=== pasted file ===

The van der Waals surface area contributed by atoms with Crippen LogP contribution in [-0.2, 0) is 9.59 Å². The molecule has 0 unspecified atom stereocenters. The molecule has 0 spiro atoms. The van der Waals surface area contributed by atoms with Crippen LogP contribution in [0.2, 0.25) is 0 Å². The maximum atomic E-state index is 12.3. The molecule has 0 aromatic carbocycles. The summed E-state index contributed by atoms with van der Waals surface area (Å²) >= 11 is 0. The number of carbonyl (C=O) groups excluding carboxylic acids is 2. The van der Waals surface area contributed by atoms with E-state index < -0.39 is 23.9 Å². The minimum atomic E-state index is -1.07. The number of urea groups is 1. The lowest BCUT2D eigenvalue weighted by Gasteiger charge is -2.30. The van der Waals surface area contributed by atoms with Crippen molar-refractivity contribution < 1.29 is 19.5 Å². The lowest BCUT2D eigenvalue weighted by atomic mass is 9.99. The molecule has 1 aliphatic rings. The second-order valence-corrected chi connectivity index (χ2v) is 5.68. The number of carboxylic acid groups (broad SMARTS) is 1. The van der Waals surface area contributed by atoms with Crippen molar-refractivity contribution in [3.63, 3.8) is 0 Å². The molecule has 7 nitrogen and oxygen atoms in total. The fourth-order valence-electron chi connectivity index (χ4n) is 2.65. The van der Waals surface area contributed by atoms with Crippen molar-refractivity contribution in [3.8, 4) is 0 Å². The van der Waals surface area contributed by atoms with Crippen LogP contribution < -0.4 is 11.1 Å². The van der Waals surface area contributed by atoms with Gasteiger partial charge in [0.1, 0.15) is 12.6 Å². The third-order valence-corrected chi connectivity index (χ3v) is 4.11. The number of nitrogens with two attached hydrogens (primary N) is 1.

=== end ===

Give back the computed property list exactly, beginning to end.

The van der Waals surface area contributed by atoms with Crippen LogP contribution in [-0.2, 0) is 9.59 Å². The molecule has 0 unspecified atom stereocenters. The molecule has 0 spiro atoms. The van der Waals surface area contributed by atoms with Crippen LogP contribution in [0.2, 0.25) is 0 Å². The maximum atomic E-state index is 12.3. The molecule has 0 aromatic carbocycles. The summed E-state index contributed by atoms with van der Waals surface area (Å²) >= 11 is 0. The number of carbonyl (C=O) groups excluding carboxylic acids is 2. The van der Waals surface area contributed by atoms with E-state index < -0.39 is 23.9 Å². The minimum atomic E-state index is -1.07. The number of urea groups is 1. The lowest BCUT2D eigenvalue weighted by Gasteiger charge is -2.30. The van der Waals surface area contributed by atoms with Crippen molar-refractivity contribution < 1.29 is 19.5 Å². The lowest BCUT2D eigenvalue weighted by atomic mass is 9.99. The molecule has 1 aliphatic rings. The second-order valence-corrected chi connectivity index (χ2v) is 5.68. The number of carboxylic acid groups (broad SMARTS) is 1. The van der Waals surface area contributed by atoms with Crippen molar-refractivity contribution in [3.63, 3.8) is 0 Å². The molecule has 7 nitrogen and oxygen atoms in total. The fourth-order valence-electron chi connectivity index (χ4n) is 2.65. The van der Waals surface area contributed by atoms with Crippen molar-refractivity contribution in [3.8, 4) is 0 Å². The van der Waals surface area contributed by atoms with Crippen LogP contribution < -0.4 is 11.1 Å². The van der Waals surface area contributed by atoms with Gasteiger partial charge in [0.1, 0.15) is 12.6 Å². The third-order valence-corrected chi connectivity index (χ3v) is 4.11. The number of nitrogens with two attached hydrogens (primary N) is 1.